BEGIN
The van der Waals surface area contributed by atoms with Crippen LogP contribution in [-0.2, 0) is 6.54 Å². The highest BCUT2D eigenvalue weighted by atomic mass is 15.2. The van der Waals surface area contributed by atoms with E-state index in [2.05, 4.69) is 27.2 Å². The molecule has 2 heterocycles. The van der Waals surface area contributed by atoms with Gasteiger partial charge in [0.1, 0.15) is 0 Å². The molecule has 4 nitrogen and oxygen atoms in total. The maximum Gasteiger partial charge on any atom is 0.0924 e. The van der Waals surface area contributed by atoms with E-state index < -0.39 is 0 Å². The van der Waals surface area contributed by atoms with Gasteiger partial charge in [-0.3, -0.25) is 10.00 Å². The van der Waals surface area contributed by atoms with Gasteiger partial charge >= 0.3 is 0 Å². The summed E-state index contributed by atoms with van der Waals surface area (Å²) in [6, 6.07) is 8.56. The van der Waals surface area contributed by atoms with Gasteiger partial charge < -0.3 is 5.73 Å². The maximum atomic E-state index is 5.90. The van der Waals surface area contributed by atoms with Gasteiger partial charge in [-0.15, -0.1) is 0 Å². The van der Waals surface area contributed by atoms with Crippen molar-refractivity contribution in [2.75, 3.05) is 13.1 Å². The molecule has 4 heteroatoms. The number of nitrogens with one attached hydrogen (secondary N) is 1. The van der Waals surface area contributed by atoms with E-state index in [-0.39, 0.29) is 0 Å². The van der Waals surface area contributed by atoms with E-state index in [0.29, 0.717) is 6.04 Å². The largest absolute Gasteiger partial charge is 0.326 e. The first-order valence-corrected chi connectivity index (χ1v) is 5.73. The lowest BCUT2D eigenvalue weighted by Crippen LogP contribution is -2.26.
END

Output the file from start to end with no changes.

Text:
The van der Waals surface area contributed by atoms with Crippen LogP contribution in [-0.2, 0) is 6.54 Å². The highest BCUT2D eigenvalue weighted by atomic mass is 15.2. The van der Waals surface area contributed by atoms with E-state index in [2.05, 4.69) is 27.2 Å². The molecule has 2 heterocycles. The van der Waals surface area contributed by atoms with Gasteiger partial charge in [0.1, 0.15) is 0 Å². The molecule has 4 nitrogen and oxygen atoms in total. The maximum Gasteiger partial charge on any atom is 0.0924 e. The van der Waals surface area contributed by atoms with E-state index < -0.39 is 0 Å². The van der Waals surface area contributed by atoms with Gasteiger partial charge in [-0.3, -0.25) is 10.00 Å². The van der Waals surface area contributed by atoms with Gasteiger partial charge >= 0.3 is 0 Å². The summed E-state index contributed by atoms with van der Waals surface area (Å²) in [6, 6.07) is 8.56. The van der Waals surface area contributed by atoms with Gasteiger partial charge < -0.3 is 5.73 Å². The maximum atomic E-state index is 5.90. The van der Waals surface area contributed by atoms with Gasteiger partial charge in [-0.15, -0.1) is 0 Å². The van der Waals surface area contributed by atoms with Crippen molar-refractivity contribution in [2.75, 3.05) is 13.1 Å². The molecule has 4 heteroatoms. The number of nitrogens with one attached hydrogen (secondary N) is 1. The van der Waals surface area contributed by atoms with E-state index in [-0.39, 0.29) is 0 Å². The van der Waals surface area contributed by atoms with E-state index in [0.29, 0.717) is 6.04 Å². The largest absolute Gasteiger partial charge is 0.326 e. The first-order valence-corrected chi connectivity index (χ1v) is 5.73. The lowest BCUT2D eigenvalue weighted by Crippen LogP contribution is -2.26.